I’m starting research and rehearsals on a new trick. But first a little prologue.
I recently found out that one of the greats of close-up magic, the Argentinean René Lavand, passed away earlier in 2015. I was shocked and very much saddened.
Lavand was many magicians’ favourite magician. Mention his name to most prestidigitators, and you will see eyes light up and chests heaving with heartfelt admiration: as far as performers go, Lavand was perhaps the best magician of the 20th century.
To my mind, his work is a kind of performance poetry with objects. What strikes me, again and again, are the particular rhythms that he would set in motion, rhythms that have a lot to do with the relation between speech and actions, and a canny use of repetition. His pieces worked like incantations, often driving simple ideas through sophisticated rhetorical and gestural motifs.
The trick in question was Lavand’s signature piece. Entitled ‘No se puede hacer mas lento’ (It can’t be done any slower), it is his equivalent of, let’s say, Michael Jackson’s Billy Jean, or Keith Jarrett’s The Koln Concert. Arguably his best known work, and probably for good reason.
So the question for me now is: why on earth would I, or anyone else, try to reproduce this trick? Surely I cannot match the ‘original’, and so why perform a ‘copy’?
I am thinking along the lines of a cover, to use a musical term. I’d like to do a cover version of Lavand’s signature card trick, in which 3 red cards and 3 black cards are slowly positioned in alternate order (black, red, black, red, black, red), only to be turned over to reveal that the colours are unmixed. This is done a total of 5 times, each time the trick growing more impossible, and each revelation accompanied by Lavand’s famous exhortation: ‘No se puede hacer mas lento!’ (It can’t be done any slower).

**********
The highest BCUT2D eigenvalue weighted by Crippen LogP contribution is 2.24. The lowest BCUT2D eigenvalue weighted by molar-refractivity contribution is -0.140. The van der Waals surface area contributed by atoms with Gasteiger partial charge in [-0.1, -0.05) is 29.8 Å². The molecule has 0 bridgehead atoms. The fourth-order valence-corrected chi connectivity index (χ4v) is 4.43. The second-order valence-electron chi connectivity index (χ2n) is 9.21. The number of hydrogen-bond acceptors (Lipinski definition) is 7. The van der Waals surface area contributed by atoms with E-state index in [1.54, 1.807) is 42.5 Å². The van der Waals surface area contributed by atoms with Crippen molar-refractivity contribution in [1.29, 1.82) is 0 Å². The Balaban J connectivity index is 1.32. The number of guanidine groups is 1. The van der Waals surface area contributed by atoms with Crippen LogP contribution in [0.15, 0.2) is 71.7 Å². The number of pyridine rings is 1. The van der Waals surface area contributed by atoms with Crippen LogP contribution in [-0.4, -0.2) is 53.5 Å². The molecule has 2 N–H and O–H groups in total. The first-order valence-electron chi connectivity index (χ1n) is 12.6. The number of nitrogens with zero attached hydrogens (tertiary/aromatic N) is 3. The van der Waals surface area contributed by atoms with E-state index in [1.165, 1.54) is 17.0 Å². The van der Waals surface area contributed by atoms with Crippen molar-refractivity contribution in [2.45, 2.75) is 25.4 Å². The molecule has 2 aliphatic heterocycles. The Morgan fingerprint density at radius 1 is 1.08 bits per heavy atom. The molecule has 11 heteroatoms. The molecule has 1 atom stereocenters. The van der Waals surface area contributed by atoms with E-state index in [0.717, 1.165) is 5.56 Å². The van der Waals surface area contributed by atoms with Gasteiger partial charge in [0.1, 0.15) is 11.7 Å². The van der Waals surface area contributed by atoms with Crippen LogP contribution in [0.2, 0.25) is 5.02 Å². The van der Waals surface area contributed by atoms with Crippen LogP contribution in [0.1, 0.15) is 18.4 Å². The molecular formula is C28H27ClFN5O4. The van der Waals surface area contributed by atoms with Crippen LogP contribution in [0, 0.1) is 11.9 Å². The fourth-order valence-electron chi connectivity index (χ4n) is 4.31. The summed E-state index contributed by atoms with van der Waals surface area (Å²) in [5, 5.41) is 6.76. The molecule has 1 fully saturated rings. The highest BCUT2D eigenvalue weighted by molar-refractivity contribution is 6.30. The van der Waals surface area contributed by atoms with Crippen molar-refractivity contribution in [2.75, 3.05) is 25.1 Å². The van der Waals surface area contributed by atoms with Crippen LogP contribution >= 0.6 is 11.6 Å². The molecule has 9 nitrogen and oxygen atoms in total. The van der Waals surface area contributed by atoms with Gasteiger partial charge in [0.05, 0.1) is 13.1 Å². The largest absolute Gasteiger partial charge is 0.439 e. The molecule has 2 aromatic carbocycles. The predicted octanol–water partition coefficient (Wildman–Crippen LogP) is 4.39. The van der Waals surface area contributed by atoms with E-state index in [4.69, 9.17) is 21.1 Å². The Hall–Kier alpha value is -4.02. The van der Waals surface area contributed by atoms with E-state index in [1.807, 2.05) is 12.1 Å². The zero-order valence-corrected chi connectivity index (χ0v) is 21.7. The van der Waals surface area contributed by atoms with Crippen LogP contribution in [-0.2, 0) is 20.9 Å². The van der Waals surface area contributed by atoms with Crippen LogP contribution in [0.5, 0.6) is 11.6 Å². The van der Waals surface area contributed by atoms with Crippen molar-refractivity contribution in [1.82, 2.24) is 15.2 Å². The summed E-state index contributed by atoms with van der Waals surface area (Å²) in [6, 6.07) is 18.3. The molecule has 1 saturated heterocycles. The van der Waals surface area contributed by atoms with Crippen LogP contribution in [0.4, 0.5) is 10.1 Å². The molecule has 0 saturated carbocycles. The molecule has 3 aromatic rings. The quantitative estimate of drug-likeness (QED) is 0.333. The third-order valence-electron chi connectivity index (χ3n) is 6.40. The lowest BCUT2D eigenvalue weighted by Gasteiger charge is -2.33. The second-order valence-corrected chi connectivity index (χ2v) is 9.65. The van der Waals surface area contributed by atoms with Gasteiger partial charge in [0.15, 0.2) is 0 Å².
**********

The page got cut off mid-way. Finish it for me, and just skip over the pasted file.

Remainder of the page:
Some questions I am considering are: what needs to be kept to constitute a cover, and what can be, or needs to be, modified?
I already adapted one of Lavand’s tricks, effectively making a new trick out of it (his ‘El Griego’ formed the basis of my ‘Neuromagic’, in which four cards turn white on both sides).
However for this trick I think it’s crucial that the handling and execution mirror Lavand’s. And since he famously only had the use of his left hand, having lost his right hand in a childhood car accident, this means learning to perform the trick one handed (I’ve been practicing daily for the past month, spurred by a minor case of Repetitive Strain Injury on my right forearm).
I don’t want to do the trick “as Lavand”, or even imitate his manner of speech. It would jar to have Gambini – a kind of tongue in cheek ironic magician – suddenly launch into Lavand’s poetic oration, which features solemnly delivered lines such as “There is nothing more nebulous than the truth…” I could never deliver this line with a straight face. So how to re-present this piece, without making a mockery of the original, or forgoing my own stylistic preferences?
Here’s the snag about this whole pursuit: there is something about the straightforward tribute that never works well for me in a live performance. Just like a small town tribute act (no offense to small town tribute acts), whenever a performer does a tribute they end up undermining both themselves and the original. Perhaps the tribute is a rather dubious creative pursuit: it leaves the performer “hiding” somewhat behind the imitation, and it potentially cheapens the original precisely by trying to recreate it.
A cover, however, is very different from a tribute: the cover typically takes an existing piece, and adapts it, responds to it, enters into dialogue with it, perhaps kicks it around a little, or reframes it, and turns it to other uses. I think of PJ Harvey’s fantastically skewed rendition of Bob Dylan’s Highway 61 Revisited. https://www.youtube.com/watch?v=D3CIK5SoTio If you can’t improve on a song that is superb, and superbly well known, you might as well take it out to graze in unknown pastures.
Whereas a tribute implies narrow subservience – a little like prostrating at the feet of a beloved but inescapable father figure – the cover allows more room for encounter, manoeuvre, and transformation.
I don’t know how Lavand’s piece will mutate, if at all. I know there won’t be a framed photograph of him in the show, no speeches about what a great magician he was.
Perhaps the tribute lies precisely in carrying his piece forward, and transmuting it into a new shape, yet retaining some essential feature of the original.
A long blog entry, but do stay tuned, and if you wish to see the “original”, here’s a link to Lavand performing it on an early Paul Daniels show (time signature 3:53 - 7:43) https://www.youtube.com/watch?v=k1ERjYyKvVU
Now be well